Bearwallow opens to 4x4s


By Owen Wells - [email protected]



Representatives from state and local governments, the Hatfield and McCoy Convention and Visitors Bureau as well as locals and tourists from as far away as New York recently gathered to send the first full sized four-wheel drive vehicle down the Hatfield and McCoy Trail System’s Bearwallow Trail at Ethel, W.Va.


Jeeps of all shapes and sizes explored the trails in the area which ranged in difficulty from the easiest to the hardest. Thick, sludge-like clay, steep ascents and narrow spaces challenged even experienced drivers.


ETHEL, W.Va. — Enthusiasts of four-wheel drive vehicles of all manners gathered at the Hatfield and McCoy Tail System’s Bearwallow trailhead Friday, March 25 to commemorate the opening of the trail to full-sized SUVs and trucks.

Jeeps of all shapes and sizes joined with ATVs and side-by-side vehicles on a tour of some of southern West Virginia’s finest rugged mountain passes.

Thick, sludge-like clay, steep ascents and narrow spaces challenged locals, drivers from the Jeep of WV Club and tourists from as far as New York.

West Virginia legislator Mark Maynard brought his own modified 1998 Jeep Cherokee to the opening and provided a ride through the hills for members of the press.

Maynard noted he has driven Jeeps on trails as far away as Moab, Utah adding he was excited about the prospects for tourism surrounding full-sized vehicles on the trail.

Glenn Yost, president of the Hatfield & McCoy Trails board of directors, noted the opening of the Bearwallow Trail to full-sized vehicles was the first time such vehicles were allowed on the trail system since a trail in Boone County was forced to close.

In his remarks to the crowd, West Virginia state senator Art Kirkendoll commented land owners Greg Wooten and Yost made the idea of the trails possible by allowing access to their land.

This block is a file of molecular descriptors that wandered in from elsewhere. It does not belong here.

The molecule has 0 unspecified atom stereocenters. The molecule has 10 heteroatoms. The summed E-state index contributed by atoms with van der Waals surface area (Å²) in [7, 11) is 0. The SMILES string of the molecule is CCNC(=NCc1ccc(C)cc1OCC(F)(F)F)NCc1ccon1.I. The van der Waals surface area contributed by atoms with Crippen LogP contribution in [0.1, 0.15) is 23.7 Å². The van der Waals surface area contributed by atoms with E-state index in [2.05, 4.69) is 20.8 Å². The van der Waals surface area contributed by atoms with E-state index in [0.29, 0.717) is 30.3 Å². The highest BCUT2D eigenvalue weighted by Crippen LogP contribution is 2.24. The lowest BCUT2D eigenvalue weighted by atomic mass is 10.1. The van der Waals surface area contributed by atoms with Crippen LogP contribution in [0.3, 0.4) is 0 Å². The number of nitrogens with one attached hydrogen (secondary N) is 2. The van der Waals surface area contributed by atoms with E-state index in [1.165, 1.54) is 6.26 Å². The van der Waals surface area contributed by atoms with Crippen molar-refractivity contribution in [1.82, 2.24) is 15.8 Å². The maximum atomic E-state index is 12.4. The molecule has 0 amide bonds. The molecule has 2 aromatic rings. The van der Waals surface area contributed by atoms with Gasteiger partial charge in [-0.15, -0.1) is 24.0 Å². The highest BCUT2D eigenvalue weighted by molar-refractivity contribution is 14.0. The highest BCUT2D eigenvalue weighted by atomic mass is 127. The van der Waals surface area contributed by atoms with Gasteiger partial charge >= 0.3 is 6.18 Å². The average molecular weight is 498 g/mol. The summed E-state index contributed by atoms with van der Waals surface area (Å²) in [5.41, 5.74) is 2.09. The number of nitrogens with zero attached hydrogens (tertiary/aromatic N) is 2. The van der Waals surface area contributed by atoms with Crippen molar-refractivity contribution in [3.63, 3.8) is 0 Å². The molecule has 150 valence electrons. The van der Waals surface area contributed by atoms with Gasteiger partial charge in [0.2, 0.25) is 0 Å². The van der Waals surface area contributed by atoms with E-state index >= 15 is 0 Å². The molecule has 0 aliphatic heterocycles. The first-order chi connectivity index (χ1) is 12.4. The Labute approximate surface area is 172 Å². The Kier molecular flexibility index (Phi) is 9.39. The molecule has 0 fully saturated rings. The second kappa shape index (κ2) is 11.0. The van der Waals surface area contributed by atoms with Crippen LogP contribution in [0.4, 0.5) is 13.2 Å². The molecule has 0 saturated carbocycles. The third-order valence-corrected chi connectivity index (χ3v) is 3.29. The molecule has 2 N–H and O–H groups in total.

Kirkendoll also noted he positive on the outlook for the future of the trail system and tourism in the area saying, “I think the next five years is the next step we take. I want to work with our enhanced board…and expand trails in all these counties and get things where they need to be.”

Representatives from state and local governments, the Hatfield and McCoy Convention and Visitors Bureau as well as locals and tourists from as far away as New York recently gathered to send the first full sized four-wheel drive vehicle down the Hatfield and McCoy Trail System’s Bearwallow Trail at Ethel, W.Va.
http://loganbanner.com/wp-content/uploads/2016/03/web1_IMG_3152-CMYK.jpgRepresentatives from state and local governments, the Hatfield and McCoy Convention and Visitors Bureau as well as locals and tourists from as far away as New York recently gathered to send the first full sized four-wheel drive vehicle down the Hatfield and McCoy Trail System’s Bearwallow Trail at Ethel, W.Va.

Jeeps of all shapes and sizes explored the trails in the area which ranged in difficulty from the easiest to the hardest. Thick, sludge-like clay, steep ascents and narrow spaces challenged even experienced drivers.
http://loganbanner.com/wp-content/uploads/2016/03/web1_IMG_3191-CMYK.jpgJeeps of all shapes and sizes explored the trails in the area which ranged in difficulty from the easiest to the hardest. Thick, sludge-like clay, steep ascents and narrow spaces challenged even experienced drivers.

By Owen Wells

[email protected]

Owen Wells is a reporter for Civitas Media. He can be reached at 304-752-6950 ext. 1729 or by email at [email protected]

Owen Wells is a reporter for Civitas Media. He can be reached at 304-752-6950 ext. 1729 or by email at [email protected]

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